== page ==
Wednesday, January 20, 2010

893. Antisocial Media

So I've apparently been banned from Facebook. I've been a member for a few years, visit once or twice a week to see what friends are up to or track down someone from elementary school, maybe post a line about my state of mind. That's it. I neither play online games nor promote my business. I'm the most benign Facebook user ever.

Last week I got what looked like a suspicious email about the status of my account. I decided to change my password in response. Next time I logged in, I was informed that I'd been "disabled," the fate of those who violate Facebook's terms of service and post offensive material, spam other users, etc. All traces of me have now disappeared from Facebook—old messages, photos, you name it. It's as if I never existed. Repeated emails to Facebook elicited no response until I tried to contact them from an address other than my usual one. Then I got an automated reply: we'll get back to you.

Call me a pessimist, but I don't think they will.

Seems I'm not the only one enmeshed in this Kafka-esque scenario. I've found hundreds of similar complaints online, many posted just this month. Some suggested that friends write to Facebook on the banned person's behalf; I tried this, and my friends got emails back asking me write directly. (Gee, I never thought of that!) A few complaints were from columnists, people with known names; their accounts were restored within a few days, along with apologies from real human beings. I guess the rest of us don't count.

Facebook is fun, and has enhanced that quality of my life; I'll miss it, but can certainly live without it. Hey, it's free—what should I expect? Sure, my presence puts ad revenue in Facebook's pocket, but they don't owe me anything personally, right?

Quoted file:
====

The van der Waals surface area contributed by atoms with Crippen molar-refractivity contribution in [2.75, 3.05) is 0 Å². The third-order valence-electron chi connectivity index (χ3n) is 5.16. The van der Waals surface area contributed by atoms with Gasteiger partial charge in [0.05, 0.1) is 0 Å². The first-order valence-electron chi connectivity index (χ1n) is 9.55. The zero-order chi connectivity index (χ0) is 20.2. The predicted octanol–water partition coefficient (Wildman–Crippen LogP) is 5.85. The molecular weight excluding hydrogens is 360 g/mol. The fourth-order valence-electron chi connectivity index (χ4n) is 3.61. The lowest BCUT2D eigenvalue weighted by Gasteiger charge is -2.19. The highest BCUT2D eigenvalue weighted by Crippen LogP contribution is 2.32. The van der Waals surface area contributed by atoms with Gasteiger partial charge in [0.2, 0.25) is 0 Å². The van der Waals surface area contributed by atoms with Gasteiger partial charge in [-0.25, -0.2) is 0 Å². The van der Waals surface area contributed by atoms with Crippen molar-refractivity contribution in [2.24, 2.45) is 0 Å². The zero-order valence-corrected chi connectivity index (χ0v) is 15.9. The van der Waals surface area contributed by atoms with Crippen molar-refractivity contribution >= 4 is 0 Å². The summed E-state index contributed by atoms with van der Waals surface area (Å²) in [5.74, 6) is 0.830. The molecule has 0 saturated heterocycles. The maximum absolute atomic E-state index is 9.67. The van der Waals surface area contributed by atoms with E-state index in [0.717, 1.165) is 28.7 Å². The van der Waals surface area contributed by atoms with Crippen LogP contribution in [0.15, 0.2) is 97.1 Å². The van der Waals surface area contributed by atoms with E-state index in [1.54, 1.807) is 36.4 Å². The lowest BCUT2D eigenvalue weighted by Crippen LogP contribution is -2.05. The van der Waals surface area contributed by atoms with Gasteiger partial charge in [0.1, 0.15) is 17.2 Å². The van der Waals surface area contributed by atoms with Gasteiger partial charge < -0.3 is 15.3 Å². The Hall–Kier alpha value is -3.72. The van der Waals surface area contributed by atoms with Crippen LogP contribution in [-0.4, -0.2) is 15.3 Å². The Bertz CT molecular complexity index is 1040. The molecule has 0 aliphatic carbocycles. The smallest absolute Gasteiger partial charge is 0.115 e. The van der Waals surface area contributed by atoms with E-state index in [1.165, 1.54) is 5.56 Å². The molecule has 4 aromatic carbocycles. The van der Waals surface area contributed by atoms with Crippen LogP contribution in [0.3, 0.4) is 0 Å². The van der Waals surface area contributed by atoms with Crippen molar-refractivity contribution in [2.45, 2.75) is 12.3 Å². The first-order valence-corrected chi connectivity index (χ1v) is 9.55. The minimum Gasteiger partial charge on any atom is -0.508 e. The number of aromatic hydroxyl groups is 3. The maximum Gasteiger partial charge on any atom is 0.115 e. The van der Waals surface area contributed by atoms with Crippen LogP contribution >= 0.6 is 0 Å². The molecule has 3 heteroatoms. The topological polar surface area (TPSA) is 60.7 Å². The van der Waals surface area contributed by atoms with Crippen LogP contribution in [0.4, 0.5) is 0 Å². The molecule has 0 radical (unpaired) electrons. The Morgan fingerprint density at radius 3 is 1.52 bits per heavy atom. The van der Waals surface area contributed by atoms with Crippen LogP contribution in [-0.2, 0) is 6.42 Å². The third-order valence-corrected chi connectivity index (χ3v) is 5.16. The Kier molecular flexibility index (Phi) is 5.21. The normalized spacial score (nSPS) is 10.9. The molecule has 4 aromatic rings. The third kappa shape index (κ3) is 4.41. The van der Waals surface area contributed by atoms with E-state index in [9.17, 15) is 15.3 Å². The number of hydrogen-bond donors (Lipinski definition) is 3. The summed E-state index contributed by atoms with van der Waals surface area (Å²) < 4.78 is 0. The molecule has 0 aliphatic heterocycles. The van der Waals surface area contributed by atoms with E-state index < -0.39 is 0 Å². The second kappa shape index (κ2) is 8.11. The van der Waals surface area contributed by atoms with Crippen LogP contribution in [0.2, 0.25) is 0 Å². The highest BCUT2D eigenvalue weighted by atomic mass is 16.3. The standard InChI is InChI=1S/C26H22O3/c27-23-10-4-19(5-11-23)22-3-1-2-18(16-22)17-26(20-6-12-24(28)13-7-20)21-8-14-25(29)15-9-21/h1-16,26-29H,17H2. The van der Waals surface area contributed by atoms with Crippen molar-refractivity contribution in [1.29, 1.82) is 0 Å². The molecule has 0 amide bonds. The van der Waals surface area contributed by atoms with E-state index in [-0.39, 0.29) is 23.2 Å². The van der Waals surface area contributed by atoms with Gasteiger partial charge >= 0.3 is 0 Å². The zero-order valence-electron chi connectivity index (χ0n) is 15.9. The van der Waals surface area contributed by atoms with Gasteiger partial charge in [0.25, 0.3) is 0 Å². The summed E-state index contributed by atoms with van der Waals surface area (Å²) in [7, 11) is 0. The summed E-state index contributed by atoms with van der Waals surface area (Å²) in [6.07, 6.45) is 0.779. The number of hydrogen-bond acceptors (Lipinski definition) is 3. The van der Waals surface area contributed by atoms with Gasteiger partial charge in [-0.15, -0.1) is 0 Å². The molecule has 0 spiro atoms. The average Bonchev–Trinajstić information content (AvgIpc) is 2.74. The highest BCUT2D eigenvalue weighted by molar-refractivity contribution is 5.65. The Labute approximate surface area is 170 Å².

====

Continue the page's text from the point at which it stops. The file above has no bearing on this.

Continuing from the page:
But they do. Facebook attracts users by creating community, something we all crave; by alienating and ignoring a member of that community, they are failing miserably on both a business and ethical level. An organization (or a state, social group, synagogue, church) must be judged by the way they treat their weakest members. Hire more customer service people to deal with complaints (Mr. Zuckerberg, you can certainly afford it), or issue a public statement about why accounts are disabled in error, and how to rectify the problem. (Hint: sending out an automated reply and never following up is not the answer.) They demand responsible users; they must be a responsible service provider in return. This isn't a new concept, and Rabbi Hillel said it best: "Do not unto others that which is hateful unto you." Facebook seems to be forgetting that the Internet is small enough that such lack of respect is noticed, and big enough to make room for the next big thing to take their place.

UPDATE (hours after posting the above): Kvetching to the universe seems to have created some good karma. As mysteriously as they turned me into a non-person, Facebook just informed me (via a form letter, of course) that my account was restored. I'm happy to see it back, but will remain forever wary of investing too much of myself there or on any other social media platform that grows too big, too fast. It's community with a big asterisk.

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